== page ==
Videos by American Songwriter
The Gaslight Anthem
(Island Def Jam / Mercury)
Rating: 4 Stars
On “Here Comes My Man” – the third track of The Gaslight Anthem’s first album on Mercury Records – Brian Fallon’s heartfelt, gravelly voice sings the words “If I wanted to, I could start over again.” And, for a moment, you might think that’s what he’s trying to do with the 2012 release of Handwritten. After the band’s 2010 release of American Slang, and Fallon’s side project work on The Horrible Crowes 2011 release Elsie – two albums where Fallon was clearly trying to vary his sound and progress musically – it seems as though all those departures (for better or worse) were worth it in the end because they’ve led to The Gaslight Anthem’s most consistent and accomplished album to date in Handwritten.
If Fallon and crew have been trying to live up to the amazing success of their 2008 classic The ’59 Sound, you’d be hard pressed to find a better successor than what they produce in Handwritten. It’s an album that grabs you by the throat with its catchy opening track “45” and never really lets up until the last notes of its final acoustic track “National Anthem.” And when Fallon sings on “Desire,” the ninth tune, that “I can only let you down,” you truly believe that’s probably also the way he felt when every release after The ’59 Sound didn’t appease all the fans because it wasn’t that very same album. On “Mae” – the album’s penultimate track, Fallon sings: “Stay the same / Don’t ever change / because I miss your ways.” It’s probably a sentiment he’s heard from the mouths of fans before, but make no mistake about it, Handwrittenis not the same album (musically, lyrically, or emotionally) as The ’59 Sound. No, no. It’s actually better.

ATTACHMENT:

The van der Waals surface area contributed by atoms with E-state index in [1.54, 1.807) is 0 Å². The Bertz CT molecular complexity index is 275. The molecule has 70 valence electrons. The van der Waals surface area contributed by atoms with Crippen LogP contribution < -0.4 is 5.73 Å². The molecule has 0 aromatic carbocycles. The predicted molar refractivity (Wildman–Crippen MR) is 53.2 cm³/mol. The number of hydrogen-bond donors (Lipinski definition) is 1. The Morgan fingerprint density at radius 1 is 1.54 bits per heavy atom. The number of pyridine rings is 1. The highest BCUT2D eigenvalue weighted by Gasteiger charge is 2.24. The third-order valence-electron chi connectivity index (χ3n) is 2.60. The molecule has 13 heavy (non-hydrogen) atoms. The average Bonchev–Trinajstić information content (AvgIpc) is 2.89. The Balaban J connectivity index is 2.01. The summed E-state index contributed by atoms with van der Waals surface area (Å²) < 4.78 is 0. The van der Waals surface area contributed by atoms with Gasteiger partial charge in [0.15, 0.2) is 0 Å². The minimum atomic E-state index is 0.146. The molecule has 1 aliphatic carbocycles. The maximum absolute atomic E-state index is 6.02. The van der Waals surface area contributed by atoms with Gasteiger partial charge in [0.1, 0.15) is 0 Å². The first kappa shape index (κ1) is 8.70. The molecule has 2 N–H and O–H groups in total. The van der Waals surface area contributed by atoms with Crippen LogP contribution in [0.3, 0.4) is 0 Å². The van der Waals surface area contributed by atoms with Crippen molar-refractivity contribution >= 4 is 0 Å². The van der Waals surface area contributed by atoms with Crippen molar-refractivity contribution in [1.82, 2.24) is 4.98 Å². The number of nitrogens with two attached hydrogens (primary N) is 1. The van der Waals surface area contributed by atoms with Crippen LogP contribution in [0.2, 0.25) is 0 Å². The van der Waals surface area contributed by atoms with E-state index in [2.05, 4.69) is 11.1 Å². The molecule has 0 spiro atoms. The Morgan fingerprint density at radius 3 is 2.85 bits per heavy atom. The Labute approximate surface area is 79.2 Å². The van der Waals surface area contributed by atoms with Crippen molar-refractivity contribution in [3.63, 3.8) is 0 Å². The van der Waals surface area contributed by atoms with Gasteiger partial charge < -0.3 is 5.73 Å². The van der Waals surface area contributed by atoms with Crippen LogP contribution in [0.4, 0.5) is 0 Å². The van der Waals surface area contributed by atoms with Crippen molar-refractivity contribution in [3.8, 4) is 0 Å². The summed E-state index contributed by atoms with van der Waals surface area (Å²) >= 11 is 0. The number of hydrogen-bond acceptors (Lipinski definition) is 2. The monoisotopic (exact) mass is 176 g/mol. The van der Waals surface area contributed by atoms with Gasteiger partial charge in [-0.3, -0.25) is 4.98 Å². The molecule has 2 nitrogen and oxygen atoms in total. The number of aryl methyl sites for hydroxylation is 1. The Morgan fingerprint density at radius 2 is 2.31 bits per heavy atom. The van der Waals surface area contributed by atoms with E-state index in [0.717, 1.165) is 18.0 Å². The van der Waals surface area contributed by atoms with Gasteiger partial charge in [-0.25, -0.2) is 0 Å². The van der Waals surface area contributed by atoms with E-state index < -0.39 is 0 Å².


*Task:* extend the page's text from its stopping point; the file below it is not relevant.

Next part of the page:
Handwritten is a roller coaster ride you never want to get off, with a seemingly endless string of catchy tunes, hard rock edge, and a familiar grizzled voice that fans have come to love. Produced by two-time Grammy Award winner Brendan O’Brien (Bruce Springsteen, Pearl Jam), the influence is immediately apparent. Handwritten, at times, sounds a little like Tom Petty, a lot like The Boss and, ultimately, all The Gaslight Anthem. There are fast sing-a-longs like the opening track, acoustic-based tunes with instantly recognizable choruses, and even a little electronically influenced fun thrown in, all of which culminates in the instant-classic final track “National Anthem.”
Critics and fans might tell you that the seventh track “Howl” is the album’s best, and the argument can certainly be made – it’s a fantastic tune – but there’s nothing quite like the quiet, acoustic end to a great album that comes in the form of “National Anthem.” This beautiful, heartfelt tune where Fallon tells his listeners that “I already live with too many ghosts” adds an additional layer with orchestral backing and instantly becomes a song that you’ll go back to again and again. Its reminiscent of the very best that Bruce Springsteen has given us, but with enough originality and enough of The Gaslight Anthem’s unique voice to be a nearly perfect song and a fitting final track.
Not only is Handwritten The Gaslight Anthem’s best album, but it’s also one of the best albums of 2012.